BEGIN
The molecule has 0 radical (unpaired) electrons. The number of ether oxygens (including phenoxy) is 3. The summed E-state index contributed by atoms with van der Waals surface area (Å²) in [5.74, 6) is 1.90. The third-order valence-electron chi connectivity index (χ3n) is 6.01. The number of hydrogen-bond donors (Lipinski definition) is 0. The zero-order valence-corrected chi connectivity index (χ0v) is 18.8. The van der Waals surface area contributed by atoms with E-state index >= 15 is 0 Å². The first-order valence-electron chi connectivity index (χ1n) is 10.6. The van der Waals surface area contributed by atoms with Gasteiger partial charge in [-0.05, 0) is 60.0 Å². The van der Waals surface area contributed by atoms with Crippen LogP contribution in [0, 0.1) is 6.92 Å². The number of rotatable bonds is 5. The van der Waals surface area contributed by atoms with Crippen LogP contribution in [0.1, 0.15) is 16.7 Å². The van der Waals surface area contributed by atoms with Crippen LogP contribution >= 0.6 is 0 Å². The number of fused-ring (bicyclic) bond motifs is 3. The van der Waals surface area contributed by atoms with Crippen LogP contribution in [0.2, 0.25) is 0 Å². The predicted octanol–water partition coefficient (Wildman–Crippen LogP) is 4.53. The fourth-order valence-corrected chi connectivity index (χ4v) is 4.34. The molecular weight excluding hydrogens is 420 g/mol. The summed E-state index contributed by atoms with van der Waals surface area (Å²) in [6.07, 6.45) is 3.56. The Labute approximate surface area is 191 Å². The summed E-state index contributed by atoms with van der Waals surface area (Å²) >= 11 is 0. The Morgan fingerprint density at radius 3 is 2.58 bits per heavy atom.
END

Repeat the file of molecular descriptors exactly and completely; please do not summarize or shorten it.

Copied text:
The molecule has 0 radical (unpaired) electrons. The number of ether oxygens (including phenoxy) is 3. The summed E-state index contributed by atoms with van der Waals surface area (Å²) in [5.74, 6) is 1.90. The third-order valence-electron chi connectivity index (χ3n) is 6.01. The number of hydrogen-bond donors (Lipinski definition) is 0. The zero-order valence-corrected chi connectivity index (χ0v) is 18.8. The van der Waals surface area contributed by atoms with E-state index >= 15 is 0 Å². The first-order valence-electron chi connectivity index (χ1n) is 10.6. The van der Waals surface area contributed by atoms with Gasteiger partial charge in [-0.05, 0) is 60.0 Å². The van der Waals surface area contributed by atoms with Crippen LogP contribution in [0, 0.1) is 6.92 Å². The number of rotatable bonds is 5. The van der Waals surface area contributed by atoms with Crippen LogP contribution in [0.1, 0.15) is 16.7 Å². The van der Waals surface area contributed by atoms with Crippen LogP contribution >= 0.6 is 0 Å². The number of fused-ring (bicyclic) bond motifs is 3. The van der Waals surface area contributed by atoms with Crippen LogP contribution in [0.2, 0.25) is 0 Å². The predicted octanol–water partition coefficient (Wildman–Crippen LogP) is 4.53. The fourth-order valence-corrected chi connectivity index (χ4v) is 4.34. The molecular weight excluding hydrogens is 420 g/mol. The summed E-state index contributed by atoms with van der Waals surface area (Å²) in [6.07, 6.45) is 3.56. The Labute approximate surface area is 191 Å². The summed E-state index contributed by atoms with van der Waals surface area (Å²) >= 11 is 0. The Morgan fingerprint density at radius 3 is 2.58 bits per heavy atom.